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Today it’s the turn of a weather site, Tenki, to serve up some thoughts not so much on what you drink as what you drink it from.

Musing on the warm spring weather bringing lots of hanami flower viewing and other parties, and plenty of appearances by sake and other drinks, it also repeats a reported observation I’ve seen elsewhere – that people start with beer and move on to sake later. 

(Going up the alcohol content curve?) It then puts a resurgence in the popularity of sake, both inside and outside Japan, down to brewers of famous labels such as Dassai.

The article starts off by looking into the differences between two drinking vessels: ochoko and guinomi. Reminding readers that the vessel influences the taste of sake, and also that sake is (relatively) high in alcohol and so won’t be drunk out of something the size of beer mug, hence the natural choice of the ochoko with its average capacity of 45 ml. The guinomi incorporates the onomatopoeic word gui, which in the expression guigui means to gulp or drink lots and quickly, indicating that it has a larger capacity. 

There isn’t just size to think about, however, as sake‘s sensitivity to temperatures means that the vessel’s effect on cooling also needs to be taken into consideration. 

The next thing the article points out is that there are different materials used to make the drinking vessels, such as tin, glass and wood. The taste of sake is supposed to get rounder when drunk from a tin vessel, and tin has a photocatalytic effect that decomposes fusel oil, a component that causes zatsumi (off-flavours). Glass does not have any smell or taste, so does not impact the qualities of the sake. Sharp sake is said to lose some of its qualities depending on the vessel, but this doesn’t happen with glass. Wood has its own particular flavour, so people tend to either love or hate wooden containers. It’s also said to soften the aroma of sake which some drinkers may prefer.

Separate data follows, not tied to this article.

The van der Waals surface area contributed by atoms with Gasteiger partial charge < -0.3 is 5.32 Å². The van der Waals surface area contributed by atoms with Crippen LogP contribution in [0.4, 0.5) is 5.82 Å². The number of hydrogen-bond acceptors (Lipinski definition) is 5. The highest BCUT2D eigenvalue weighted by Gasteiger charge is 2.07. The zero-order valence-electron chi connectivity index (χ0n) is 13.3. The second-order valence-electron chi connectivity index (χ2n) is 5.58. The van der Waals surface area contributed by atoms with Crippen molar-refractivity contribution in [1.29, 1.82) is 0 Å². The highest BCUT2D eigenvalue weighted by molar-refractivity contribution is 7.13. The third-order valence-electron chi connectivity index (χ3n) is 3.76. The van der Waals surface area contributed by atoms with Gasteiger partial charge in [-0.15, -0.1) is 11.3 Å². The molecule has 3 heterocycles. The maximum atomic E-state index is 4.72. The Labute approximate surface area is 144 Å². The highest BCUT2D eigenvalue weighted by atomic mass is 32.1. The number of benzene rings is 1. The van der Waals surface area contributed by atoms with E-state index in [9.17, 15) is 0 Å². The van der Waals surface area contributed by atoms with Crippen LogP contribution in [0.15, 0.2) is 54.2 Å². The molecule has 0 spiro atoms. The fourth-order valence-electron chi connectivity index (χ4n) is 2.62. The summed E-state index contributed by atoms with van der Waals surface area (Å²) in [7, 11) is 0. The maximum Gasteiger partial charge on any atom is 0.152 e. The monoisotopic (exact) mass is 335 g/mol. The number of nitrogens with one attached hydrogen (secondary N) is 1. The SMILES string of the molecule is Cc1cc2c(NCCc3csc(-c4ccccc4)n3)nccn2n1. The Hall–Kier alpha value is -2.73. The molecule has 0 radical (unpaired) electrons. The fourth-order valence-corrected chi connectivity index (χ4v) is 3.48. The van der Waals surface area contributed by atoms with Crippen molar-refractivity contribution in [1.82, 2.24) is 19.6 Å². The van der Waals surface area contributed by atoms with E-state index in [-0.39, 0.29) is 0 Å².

The last tip is about the cobalt blue ja-no-me (snake eye) design at the base of the cup – used by professional kikizake tasters to evaluate the clarity of a sake as any haziness will show up against the vibrant blue.